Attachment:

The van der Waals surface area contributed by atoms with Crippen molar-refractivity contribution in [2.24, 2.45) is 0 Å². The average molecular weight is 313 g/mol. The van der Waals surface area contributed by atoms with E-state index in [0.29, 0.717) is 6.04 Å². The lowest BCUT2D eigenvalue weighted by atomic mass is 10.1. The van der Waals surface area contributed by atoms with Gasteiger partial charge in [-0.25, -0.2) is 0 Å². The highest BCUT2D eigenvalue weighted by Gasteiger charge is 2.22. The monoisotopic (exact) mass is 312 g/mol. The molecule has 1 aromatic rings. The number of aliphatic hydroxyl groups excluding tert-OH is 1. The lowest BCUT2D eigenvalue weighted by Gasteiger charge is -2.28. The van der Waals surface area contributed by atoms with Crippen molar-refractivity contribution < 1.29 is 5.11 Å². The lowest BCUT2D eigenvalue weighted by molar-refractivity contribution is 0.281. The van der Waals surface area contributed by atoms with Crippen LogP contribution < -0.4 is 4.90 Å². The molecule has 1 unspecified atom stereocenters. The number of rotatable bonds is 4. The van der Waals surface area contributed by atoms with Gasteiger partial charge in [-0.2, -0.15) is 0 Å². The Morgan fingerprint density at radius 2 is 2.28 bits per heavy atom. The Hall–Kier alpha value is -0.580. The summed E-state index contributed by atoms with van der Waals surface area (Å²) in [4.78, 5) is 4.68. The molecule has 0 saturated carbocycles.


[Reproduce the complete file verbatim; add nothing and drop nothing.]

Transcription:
The van der Waals surface area contributed by atoms with Crippen molar-refractivity contribution in [2.24, 2.45) is 0 Å². The average molecular weight is 313 g/mol. The van der Waals surface area contributed by atoms with E-state index in [0.29, 0.717) is 6.04 Å². The lowest BCUT2D eigenvalue weighted by atomic mass is 10.1. The van der Waals surface area contributed by atoms with Gasteiger partial charge in [-0.25, -0.2) is 0 Å². The highest BCUT2D eigenvalue weighted by Gasteiger charge is 2.22. The monoisotopic (exact) mass is 312 g/mol. The molecule has 1 aromatic rings. The number of aliphatic hydroxyl groups excluding tert-OH is 1. The lowest BCUT2D eigenvalue weighted by Gasteiger charge is -2.28. The van der Waals surface area contributed by atoms with Crippen molar-refractivity contribution < 1.29 is 5.11 Å². The lowest BCUT2D eigenvalue weighted by molar-refractivity contribution is 0.281. The van der Waals surface area contributed by atoms with Crippen LogP contribution < -0.4 is 4.90 Å². The molecule has 1 unspecified atom stereocenters. The number of rotatable bonds is 4. The van der Waals surface area contributed by atoms with Gasteiger partial charge in [-0.2, -0.15) is 0 Å². The Morgan fingerprint density at radius 2 is 2.28 bits per heavy atom. The Hall–Kier alpha value is -0.580. The summed E-state index contributed by atoms with van der Waals surface area (Å²) in [4.78, 5) is 4.68. The molecule has 0 saturated carbocycles.